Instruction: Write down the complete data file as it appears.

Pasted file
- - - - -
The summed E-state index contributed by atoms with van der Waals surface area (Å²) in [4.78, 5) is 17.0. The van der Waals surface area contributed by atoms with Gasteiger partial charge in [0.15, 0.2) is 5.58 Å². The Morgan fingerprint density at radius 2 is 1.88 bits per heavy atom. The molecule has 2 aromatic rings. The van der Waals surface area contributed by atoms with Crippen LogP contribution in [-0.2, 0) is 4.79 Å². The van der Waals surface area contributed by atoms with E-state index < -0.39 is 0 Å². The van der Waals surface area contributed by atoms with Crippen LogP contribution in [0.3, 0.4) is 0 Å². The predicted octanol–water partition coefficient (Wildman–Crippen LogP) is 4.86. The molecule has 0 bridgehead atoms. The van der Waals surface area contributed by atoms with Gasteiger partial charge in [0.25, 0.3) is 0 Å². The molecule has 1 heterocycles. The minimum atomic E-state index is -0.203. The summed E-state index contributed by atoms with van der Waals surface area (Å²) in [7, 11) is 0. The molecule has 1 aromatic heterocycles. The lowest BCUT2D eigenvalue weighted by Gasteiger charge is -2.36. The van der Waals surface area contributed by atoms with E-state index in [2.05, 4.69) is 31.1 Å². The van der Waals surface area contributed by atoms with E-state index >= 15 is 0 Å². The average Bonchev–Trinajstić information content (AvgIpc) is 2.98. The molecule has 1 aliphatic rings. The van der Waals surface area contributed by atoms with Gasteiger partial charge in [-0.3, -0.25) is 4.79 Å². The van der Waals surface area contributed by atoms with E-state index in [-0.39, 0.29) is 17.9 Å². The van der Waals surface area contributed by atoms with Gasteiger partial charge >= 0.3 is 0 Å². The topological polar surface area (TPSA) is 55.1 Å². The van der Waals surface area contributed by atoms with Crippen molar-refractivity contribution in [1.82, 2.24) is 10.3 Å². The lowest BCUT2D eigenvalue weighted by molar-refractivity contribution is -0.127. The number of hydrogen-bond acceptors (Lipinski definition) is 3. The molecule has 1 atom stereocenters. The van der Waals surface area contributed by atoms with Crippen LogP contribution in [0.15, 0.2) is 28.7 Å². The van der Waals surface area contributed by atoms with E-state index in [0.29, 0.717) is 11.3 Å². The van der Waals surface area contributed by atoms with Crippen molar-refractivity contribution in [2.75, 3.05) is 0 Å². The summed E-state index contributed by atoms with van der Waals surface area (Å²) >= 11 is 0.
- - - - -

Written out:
The summed E-state index contributed by atoms with van der Waals surface area (Å²) in [4.78, 5) is 17.0. The van der Waals surface area contributed by atoms with Gasteiger partial charge in [0.15, 0.2) is 5.58 Å². The Morgan fingerprint density at radius 2 is 1.88 bits per heavy atom. The molecule has 2 aromatic rings. The van der Waals surface area contributed by atoms with Crippen LogP contribution in [-0.2, 0) is 4.79 Å². The van der Waals surface area contributed by atoms with E-state index < -0.39 is 0 Å². The van der Waals surface area contributed by atoms with Crippen LogP contribution in [0.3, 0.4) is 0 Å². The predicted octanol–water partition coefficient (Wildman–Crippen LogP) is 4.86. The molecule has 0 bridgehead atoms. The van der Waals surface area contributed by atoms with Gasteiger partial charge in [0.25, 0.3) is 0 Å². The molecule has 1 heterocycles. The minimum atomic E-state index is -0.203. The summed E-state index contributed by atoms with van der Waals surface area (Å²) in [7, 11) is 0. The molecule has 1 aromatic heterocycles. The lowest BCUT2D eigenvalue weighted by Gasteiger charge is -2.36. The van der Waals surface area contributed by atoms with E-state index in [2.05, 4.69) is 31.1 Å². The van der Waals surface area contributed by atoms with E-state index >= 15 is 0 Å². The average Bonchev–Trinajstić information content (AvgIpc) is 2.98. The molecule has 1 aliphatic rings. The van der Waals surface area contributed by atoms with Gasteiger partial charge in [-0.3, -0.25) is 4.79 Å². The van der Waals surface area contributed by atoms with E-state index in [-0.39, 0.29) is 17.9 Å². The van der Waals surface area contributed by atoms with Gasteiger partial charge >= 0.3 is 0 Å². The topological polar surface area (TPSA) is 55.1 Å². The van der Waals surface area contributed by atoms with Crippen molar-refractivity contribution in [1.82, 2.24) is 10.3 Å². The lowest BCUT2D eigenvalue weighted by molar-refractivity contribution is -0.127. The number of hydrogen-bond acceptors (Lipinski definition) is 3. The molecule has 1 atom stereocenters. The van der Waals surface area contributed by atoms with Crippen LogP contribution in [0.15, 0.2) is 28.7 Å². The van der Waals surface area contributed by atoms with E-state index in [0.29, 0.717) is 11.3 Å². The van der Waals surface area contributed by atoms with Crippen molar-refractivity contribution in [2.75, 3.05) is 0 Å². The summed E-state index contributed by atoms with van der Waals surface area (Å²) >= 11 is 0.